With Hot Fuzz, writer-director Edgar Wright and his co-writer and lead actor Simon Pegg certify their credentials as one of the movies' most exciting new comedy duos. Wright and Pegg caught the attention of laugh-starved moviegoers with their witty 2004 feature debut, the gruesome yet oddly romantic zombie sendup Shaun of the Dead, bringing George Romero-style carnage to an unremarkable North London suburb. Hot Fuzz is equally dead-on, a riotous takeoff on cop-buddy action-movie conventions, transplanted to a deceptively quaint British village setting.
In a 180-degree turn from the slacker persona he refined in Shaun and his Brit TV series "Spaced," Pegg plays Nicholas Angel, a true "super-cop," a London police officer so driven, disciplined and adept, his arrest record is 400% higher than his nearest competitor. His jealous superiors, naturally, want rid of this annoying dynamo, and conspire to have him transferred to the placid and picturesque West Country village of Sandford. On his very first night, Angel shakes things up by ejecting underage drinkers from the local pub and jailing a portly drunken driver who turns out to be Officer Danny Butterman (Shaun co-star Nick Frost), the son of the police chief. Partnered with the eager Danny, Angel must content himself with banal matters like supermarket shoplifters and a missing swan. But Sandford life takes a more interesting turn with a suspicious auto fatality involving the town's hammy, inept theatre director and his bubbleheaded leading lady. More grisly deaths follow, and Angel's intuition tells him there's a diabolical serial killer at large in quiet little Sandford.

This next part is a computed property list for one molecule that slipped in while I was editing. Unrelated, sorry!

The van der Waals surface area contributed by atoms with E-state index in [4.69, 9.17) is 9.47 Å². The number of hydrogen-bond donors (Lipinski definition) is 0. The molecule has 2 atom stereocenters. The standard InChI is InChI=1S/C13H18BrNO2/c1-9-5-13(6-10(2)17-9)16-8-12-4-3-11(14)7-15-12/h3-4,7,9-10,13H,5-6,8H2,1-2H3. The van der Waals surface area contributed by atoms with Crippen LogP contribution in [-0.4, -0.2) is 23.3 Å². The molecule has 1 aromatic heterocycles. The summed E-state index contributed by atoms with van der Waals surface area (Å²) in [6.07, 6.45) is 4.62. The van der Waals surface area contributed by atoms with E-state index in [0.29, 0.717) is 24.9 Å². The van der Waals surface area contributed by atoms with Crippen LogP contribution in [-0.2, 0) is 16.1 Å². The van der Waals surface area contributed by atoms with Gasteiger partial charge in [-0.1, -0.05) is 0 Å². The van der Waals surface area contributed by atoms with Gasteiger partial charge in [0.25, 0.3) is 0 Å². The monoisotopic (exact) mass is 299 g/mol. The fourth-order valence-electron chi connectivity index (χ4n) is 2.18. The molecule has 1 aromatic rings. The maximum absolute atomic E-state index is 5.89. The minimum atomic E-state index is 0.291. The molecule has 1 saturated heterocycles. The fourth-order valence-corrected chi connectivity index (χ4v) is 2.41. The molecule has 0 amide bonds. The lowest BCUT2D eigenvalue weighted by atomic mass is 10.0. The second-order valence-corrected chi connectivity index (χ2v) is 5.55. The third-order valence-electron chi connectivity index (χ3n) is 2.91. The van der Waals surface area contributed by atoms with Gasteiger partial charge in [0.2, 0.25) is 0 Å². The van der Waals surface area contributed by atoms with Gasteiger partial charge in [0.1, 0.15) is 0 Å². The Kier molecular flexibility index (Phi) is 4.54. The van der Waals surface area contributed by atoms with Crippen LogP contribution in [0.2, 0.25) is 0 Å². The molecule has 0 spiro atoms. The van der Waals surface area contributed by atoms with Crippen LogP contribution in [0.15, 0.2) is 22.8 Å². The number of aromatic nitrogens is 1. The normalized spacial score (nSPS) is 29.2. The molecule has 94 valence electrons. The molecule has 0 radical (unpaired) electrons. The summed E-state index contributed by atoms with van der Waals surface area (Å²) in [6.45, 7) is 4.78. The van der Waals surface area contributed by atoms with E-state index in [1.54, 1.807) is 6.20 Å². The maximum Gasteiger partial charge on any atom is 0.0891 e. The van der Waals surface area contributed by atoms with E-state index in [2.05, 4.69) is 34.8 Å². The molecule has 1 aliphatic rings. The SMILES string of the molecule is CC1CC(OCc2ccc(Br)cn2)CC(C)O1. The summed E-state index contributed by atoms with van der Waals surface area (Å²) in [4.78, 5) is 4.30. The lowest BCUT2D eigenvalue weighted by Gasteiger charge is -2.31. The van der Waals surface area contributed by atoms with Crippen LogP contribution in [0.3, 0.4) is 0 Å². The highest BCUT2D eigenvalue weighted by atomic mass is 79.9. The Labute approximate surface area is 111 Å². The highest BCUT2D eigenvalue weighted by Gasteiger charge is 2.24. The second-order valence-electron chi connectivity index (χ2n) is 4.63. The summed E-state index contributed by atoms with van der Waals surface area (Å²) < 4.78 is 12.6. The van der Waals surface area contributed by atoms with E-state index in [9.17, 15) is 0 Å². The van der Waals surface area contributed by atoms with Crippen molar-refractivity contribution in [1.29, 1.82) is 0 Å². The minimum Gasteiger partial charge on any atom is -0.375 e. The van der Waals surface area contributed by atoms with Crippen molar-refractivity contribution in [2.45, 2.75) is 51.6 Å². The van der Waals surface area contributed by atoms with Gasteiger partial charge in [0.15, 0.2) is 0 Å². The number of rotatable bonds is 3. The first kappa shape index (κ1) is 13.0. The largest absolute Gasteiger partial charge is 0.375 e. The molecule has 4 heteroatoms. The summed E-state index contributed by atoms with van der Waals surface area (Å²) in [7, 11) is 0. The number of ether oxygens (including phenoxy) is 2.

Hot Fuzz opens with a rapid-fire (and funny) montage of Angel's brilliant London career, then settles into a temporary calm rhythm as the hotshot cop adjusts to his frustratingly low-key new environment (this, despite the initial vitriolic exchange of "Fascist!" and "Hag!" between Angel and local innkeeper Billie Whitelaw--just answers to her crossword puzzle, mind you). But what begins as an affectionate caricature of British country life makes way for the kind of graphic shocks you'd expect from the makers of Shaun of the Dead. The payoff to the mystery is both ingenious and droll, and leads to an extended, gleefully over-the-top climax that brings all the firepower of a Lethal Weapon or Die Hard movie to humble Sandford town square.
Wright and Pegg have clearly boned up on their Hollywood action films, and even include clips from two "masterpieces" of the genre worshipped by the starry-eyed Danny, Bad Boys II and Point Break. The homoerotic elements of the latter are justifiably teased, as are the two-fisted gunfire and silly acrobatics that are required in every Jerry Bruckheimer or Joel Silver crime melodrama. Though Hot Fuzz is overlong (like the movies it's ridiculing), there's no denying that the filmmakers know how to set up and deliver a gag and that their handiwork is consistently hilarious.
The physically unprepossessing Pegg somehow manages to convince as a stern and ultra-effective lawman, and admirably never breaks character amidst the lunacy surrounding him. He and Frost again prove themselves a delightful comic team, and they're supported by a splendid gallery of British veterans having the time of their lives, including Oscar winner Jim Broadbent as the jolly chief of police; Samuel Beckett icon Whitelaw as the crusty innkeeper; former "Equalizer" Edward Woodward as head of the Neighbourhood Watch Alliance (or NWA); and Timothy Dalton, completely erasing memories of Agent 007 as the smug and smarmy manager of the Sandford supermart.
Wright, who favors staccato cuts and pounding sound effects (even when depicting routine paperwork), brings tremendous energy to the project, but never neglects his comic choreography. Especially in the final 20 minutes, he demonstrates that he could direct a straightforward action movie just as effectively as a Michael Bay or a Tony Scott. Let's hope he never succumbs to that temptation--a great comic talent is much harder to find.